As a scifi/fantasy author, I was apprehensive sending Stone House Farm out to publishers. Even after its acceptance at Champagne Books, I still had anxiety. Would the readers who have enjoyed my other books enjoy this one? Would romance readers enjoy it?
I thought world building was hard when I had to create a setting different place from scraps of ideas. Once I began writing Stone House Farm, I discovered contemporary settings aren't easy at all--just a different type of difficulty. We all accept the daily things we do and how our world works, but writing about it isn't that simple. If the details are wrong, the reader will certainly notice the mistakes. Accuracy in describing the tasks of everyday living are necessary--all those details about how the outside world works around and through our daily lives.
In Stone House Farm the story revolves around the land an old stone farmhouse sits on. Developers want the acreage and its views of Lake Michigan for condos. So what is the process they would have to go through to get the land if an owner doesn't want to sell? Could I make it believable? Accurate? After all, a story's believability is all in the details.
There is a snow storm where a local sheriff's deputy, visits the heroine in her snowbound house. Everyone has watched hundreds of police, detective shows, but do local police departments work the same way? Is local police jargon the same as on TV shows? I mentioned the snowstorm -- anyone who has been through one of the recent storms that hit the Mid-Atlantic states has an idea how snow measured in feet can screw life up: no electricity, difficult travel, schools and businesses closed, slow or no emergency service. Needless to say we have such storms in Michigan, but we are usually well prepared for such crisis except when freak storms come along.
I quickly learned a contemporary setting has its own writing challenges. I hope readers will think I met the challenge plus wove an interesting plot through my contemporary setting.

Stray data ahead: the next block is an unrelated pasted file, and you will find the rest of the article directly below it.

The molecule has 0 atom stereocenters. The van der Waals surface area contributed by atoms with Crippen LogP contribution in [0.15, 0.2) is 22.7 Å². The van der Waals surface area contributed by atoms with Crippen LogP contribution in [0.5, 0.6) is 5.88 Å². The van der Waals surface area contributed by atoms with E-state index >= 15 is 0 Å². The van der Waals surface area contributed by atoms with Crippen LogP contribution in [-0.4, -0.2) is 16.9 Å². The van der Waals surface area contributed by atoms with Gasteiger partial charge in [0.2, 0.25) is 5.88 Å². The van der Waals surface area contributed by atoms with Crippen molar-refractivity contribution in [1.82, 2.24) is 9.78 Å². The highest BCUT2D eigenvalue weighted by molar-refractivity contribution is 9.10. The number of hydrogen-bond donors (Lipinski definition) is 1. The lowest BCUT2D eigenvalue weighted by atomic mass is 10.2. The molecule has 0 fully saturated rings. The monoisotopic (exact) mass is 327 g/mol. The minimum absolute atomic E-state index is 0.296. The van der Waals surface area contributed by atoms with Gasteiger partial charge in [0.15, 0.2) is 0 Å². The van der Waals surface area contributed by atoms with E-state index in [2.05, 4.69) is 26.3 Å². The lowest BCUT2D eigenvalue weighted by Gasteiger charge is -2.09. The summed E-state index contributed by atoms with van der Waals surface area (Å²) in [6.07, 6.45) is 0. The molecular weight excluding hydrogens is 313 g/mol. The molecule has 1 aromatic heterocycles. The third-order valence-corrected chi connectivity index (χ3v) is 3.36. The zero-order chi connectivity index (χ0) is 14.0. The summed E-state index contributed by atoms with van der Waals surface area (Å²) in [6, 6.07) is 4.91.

So what happens? Amanda Blanchard is digging out from a bad divorce, cash poor but land rich. Sure she could sell her property, but her family homesteaded this land, and she won't sell her heritage to Wade Preston's development company. Arriving safely home just as a storm begins, Amanda needs to find her mare, the last of her father's prized Morgans, which has escaped the barn. The foal will solve some of her financial woes. While she searches, her dog finds a wounded and near frozen Wade Preston in her orchard. Here is a short excerpt:
Wade's eyelids flickered, but he didn't respond.
She continued shouting at him, unable to stop even though she doubted he heard as she arranged his body on the sled. His eyelids fluttered again, then his eyes opened. He raised his head and his gaze locked on her.
"You!" His soft, hoarse outcry cost him, his head fell back in a helpless fashion and his eyes closed to mere slits. He gasped as she pushed him further on the sled, his face grimacing, his eyelids scrunched shut.
"Why not me? You're trespassing on my property."
Wade's words came thick and slow. "That why you shot me?"
Storm bound with her wounded enemy is not something Amanda planned, and certainly she would have to be delusional to fall in love... Yet those are just the beginnings of her problems.
Hope I've interested you in the story! Stone House Farm is an April release from Champagne Books.